Catholic Encyclopedia (1913)/Vicariate Apostolic of Kenia

From Wikisource
Jump to: navigation, search
Catholic Encyclopedia (1913), Volume 8
Vicariate Apostolic of Kenia

by Stanley John Quinn


Coextensive with the civil province of Kenia (Kenya) in British East Africa, to which the station of Limuru is added. It extends east as far as the Rivers Tana and Seca, west to the Seca, south to the mountains of Aberdare and the River Guaso-Ugiro, while its northern limits are as yet indeterminate. Originally part of the Vicariate Apostolic of Northern Zanzibar, it was first entered by several priests of the Institute Consolata of Turin. In September, 1905, the Sacred Congregation of the Propaganda erected it into an independent mission, and in 1909 the mission was in turn created a vicariate Apostolic. Its superior, Father Philippus Perlo, was made titular Bishop of Maronia and the first head of the new vicariate. The climate of Kenia is, for the most part, temperate and healthy. The language of the natives is chiefly Kikuju and Kiswaili. The population is estimated at between 2,000,000 and 3,000,000, almost entirely savage, and given over to various forms of fetichism and nature-worship. Conversions, however, are being gradually effected. The vicariate includes 17 regular priests of the Institute Consolata; 10 European catechists; 80 chapels — the more important of which are located at Tusu-Kasongori, Fort Hall, Limuru, Kekondi, Niere, Mogoiri, and Karema; schools at the different stations; 1 orphanage; the Order of the Institute Consolata with 8 houses and 27 religious, and the nuns of St. Vincent Cottolengo with 6 houses and 31 sisters.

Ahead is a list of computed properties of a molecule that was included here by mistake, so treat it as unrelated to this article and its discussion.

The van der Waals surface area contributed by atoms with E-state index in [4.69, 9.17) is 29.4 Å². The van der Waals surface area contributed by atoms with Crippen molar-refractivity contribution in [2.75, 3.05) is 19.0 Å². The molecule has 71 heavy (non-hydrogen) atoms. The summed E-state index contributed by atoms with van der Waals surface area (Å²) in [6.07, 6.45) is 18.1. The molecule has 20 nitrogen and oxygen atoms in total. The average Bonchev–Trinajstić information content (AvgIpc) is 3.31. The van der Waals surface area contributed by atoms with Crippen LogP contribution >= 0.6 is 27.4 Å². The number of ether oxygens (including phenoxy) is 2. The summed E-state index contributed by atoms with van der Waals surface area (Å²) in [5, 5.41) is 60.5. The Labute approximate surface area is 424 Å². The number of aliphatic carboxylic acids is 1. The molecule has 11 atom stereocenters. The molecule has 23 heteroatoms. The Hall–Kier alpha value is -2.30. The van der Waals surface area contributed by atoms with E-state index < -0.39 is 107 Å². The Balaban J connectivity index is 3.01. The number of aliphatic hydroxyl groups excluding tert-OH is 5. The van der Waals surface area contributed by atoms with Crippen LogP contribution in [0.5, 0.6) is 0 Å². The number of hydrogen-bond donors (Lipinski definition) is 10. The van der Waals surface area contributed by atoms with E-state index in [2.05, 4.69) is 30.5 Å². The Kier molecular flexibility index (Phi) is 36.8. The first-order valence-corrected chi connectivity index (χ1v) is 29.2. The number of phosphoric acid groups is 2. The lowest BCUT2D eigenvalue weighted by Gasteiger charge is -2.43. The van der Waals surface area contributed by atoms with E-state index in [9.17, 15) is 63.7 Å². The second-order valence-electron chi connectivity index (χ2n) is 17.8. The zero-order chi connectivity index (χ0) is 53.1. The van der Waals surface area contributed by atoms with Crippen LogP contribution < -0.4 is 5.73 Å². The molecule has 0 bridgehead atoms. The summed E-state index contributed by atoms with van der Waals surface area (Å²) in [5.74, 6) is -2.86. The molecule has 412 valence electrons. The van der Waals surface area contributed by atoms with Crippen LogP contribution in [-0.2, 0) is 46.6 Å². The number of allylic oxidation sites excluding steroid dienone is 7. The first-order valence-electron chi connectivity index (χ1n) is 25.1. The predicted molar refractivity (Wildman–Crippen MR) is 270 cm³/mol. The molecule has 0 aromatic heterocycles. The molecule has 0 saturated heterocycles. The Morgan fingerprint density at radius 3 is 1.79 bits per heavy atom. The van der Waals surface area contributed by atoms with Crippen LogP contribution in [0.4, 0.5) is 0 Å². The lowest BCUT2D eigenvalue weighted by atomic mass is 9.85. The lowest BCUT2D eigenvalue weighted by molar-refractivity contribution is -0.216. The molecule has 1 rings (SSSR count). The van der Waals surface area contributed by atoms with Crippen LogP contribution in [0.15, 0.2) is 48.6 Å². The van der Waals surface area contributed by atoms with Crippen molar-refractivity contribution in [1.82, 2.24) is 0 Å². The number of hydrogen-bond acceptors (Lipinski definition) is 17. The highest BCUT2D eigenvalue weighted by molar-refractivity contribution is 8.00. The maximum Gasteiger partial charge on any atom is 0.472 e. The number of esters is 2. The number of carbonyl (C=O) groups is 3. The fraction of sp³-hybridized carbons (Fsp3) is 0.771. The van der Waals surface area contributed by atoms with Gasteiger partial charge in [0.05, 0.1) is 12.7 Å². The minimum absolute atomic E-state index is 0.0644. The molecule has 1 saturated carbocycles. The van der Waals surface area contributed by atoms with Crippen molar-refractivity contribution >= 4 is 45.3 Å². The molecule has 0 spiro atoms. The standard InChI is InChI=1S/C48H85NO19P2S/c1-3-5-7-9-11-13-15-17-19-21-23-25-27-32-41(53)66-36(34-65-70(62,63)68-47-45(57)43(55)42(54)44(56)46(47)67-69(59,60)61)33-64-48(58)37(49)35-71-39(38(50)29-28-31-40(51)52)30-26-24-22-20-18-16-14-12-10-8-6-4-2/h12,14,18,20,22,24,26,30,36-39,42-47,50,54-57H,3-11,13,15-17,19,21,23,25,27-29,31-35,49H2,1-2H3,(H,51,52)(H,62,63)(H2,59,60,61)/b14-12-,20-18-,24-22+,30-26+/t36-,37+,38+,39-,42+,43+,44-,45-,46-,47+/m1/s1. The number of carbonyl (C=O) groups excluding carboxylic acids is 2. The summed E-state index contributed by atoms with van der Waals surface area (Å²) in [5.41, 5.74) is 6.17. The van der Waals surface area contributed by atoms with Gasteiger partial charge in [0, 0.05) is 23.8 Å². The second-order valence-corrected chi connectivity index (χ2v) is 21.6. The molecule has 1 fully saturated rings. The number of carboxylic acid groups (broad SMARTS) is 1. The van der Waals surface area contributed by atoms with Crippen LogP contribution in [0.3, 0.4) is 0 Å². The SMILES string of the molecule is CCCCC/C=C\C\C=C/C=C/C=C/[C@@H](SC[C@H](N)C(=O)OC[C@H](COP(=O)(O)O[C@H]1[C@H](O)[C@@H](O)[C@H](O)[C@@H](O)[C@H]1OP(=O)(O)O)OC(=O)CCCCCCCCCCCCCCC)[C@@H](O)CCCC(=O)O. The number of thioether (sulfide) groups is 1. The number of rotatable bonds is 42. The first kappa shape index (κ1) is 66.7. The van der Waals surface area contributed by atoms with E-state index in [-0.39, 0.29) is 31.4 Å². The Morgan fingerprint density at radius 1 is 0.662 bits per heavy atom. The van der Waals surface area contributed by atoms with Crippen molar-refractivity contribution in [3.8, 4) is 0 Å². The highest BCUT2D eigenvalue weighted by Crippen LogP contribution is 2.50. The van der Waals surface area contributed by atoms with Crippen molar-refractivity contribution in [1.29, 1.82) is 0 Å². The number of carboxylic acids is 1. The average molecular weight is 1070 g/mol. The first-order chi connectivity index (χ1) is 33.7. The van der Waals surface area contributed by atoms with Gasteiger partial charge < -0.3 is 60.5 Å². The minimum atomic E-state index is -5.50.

Missiones Catholic' (Rome 1907); PIOLET, Les Missions, V; Gerarchia Cattolica (Rome, 1909); Ann. Eccl. (Rome, 1908).

Stanley J. Quinn.